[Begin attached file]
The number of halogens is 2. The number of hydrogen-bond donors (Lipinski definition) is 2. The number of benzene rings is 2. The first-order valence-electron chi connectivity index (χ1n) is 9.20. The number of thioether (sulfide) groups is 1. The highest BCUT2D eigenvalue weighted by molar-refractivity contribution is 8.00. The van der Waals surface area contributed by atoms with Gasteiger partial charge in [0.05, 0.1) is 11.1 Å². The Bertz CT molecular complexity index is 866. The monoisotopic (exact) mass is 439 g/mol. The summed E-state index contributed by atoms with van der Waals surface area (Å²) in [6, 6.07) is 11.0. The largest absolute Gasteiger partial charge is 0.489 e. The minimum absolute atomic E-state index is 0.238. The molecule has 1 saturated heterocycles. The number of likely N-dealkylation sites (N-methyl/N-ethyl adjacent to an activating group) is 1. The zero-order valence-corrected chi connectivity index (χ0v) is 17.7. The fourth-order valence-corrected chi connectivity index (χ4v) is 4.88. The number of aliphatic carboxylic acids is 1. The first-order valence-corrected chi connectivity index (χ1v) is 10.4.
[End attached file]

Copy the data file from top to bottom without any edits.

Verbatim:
The number of halogens is 2. The number of hydrogen-bond donors (Lipinski definition) is 2. The number of benzene rings is 2. The first-order valence-electron chi connectivity index (χ1n) is 9.20. The number of thioether (sulfide) groups is 1. The highest BCUT2D eigenvalue weighted by molar-refractivity contribution is 8.00. The van der Waals surface area contributed by atoms with Gasteiger partial charge in [0.05, 0.1) is 11.1 Å². The Bertz CT molecular complexity index is 866. The monoisotopic (exact) mass is 439 g/mol. The summed E-state index contributed by atoms with van der Waals surface area (Å²) in [6, 6.07) is 11.0. The largest absolute Gasteiger partial charge is 0.489 e. The minimum absolute atomic E-state index is 0.238. The molecule has 1 saturated heterocycles. The number of likely N-dealkylation sites (N-methyl/N-ethyl adjacent to an activating group) is 1. The zero-order valence-corrected chi connectivity index (χ0v) is 17.7. The fourth-order valence-corrected chi connectivity index (χ4v) is 4.88. The number of aliphatic carboxylic acids is 1. The first-order valence-corrected chi connectivity index (χ1v) is 10.4.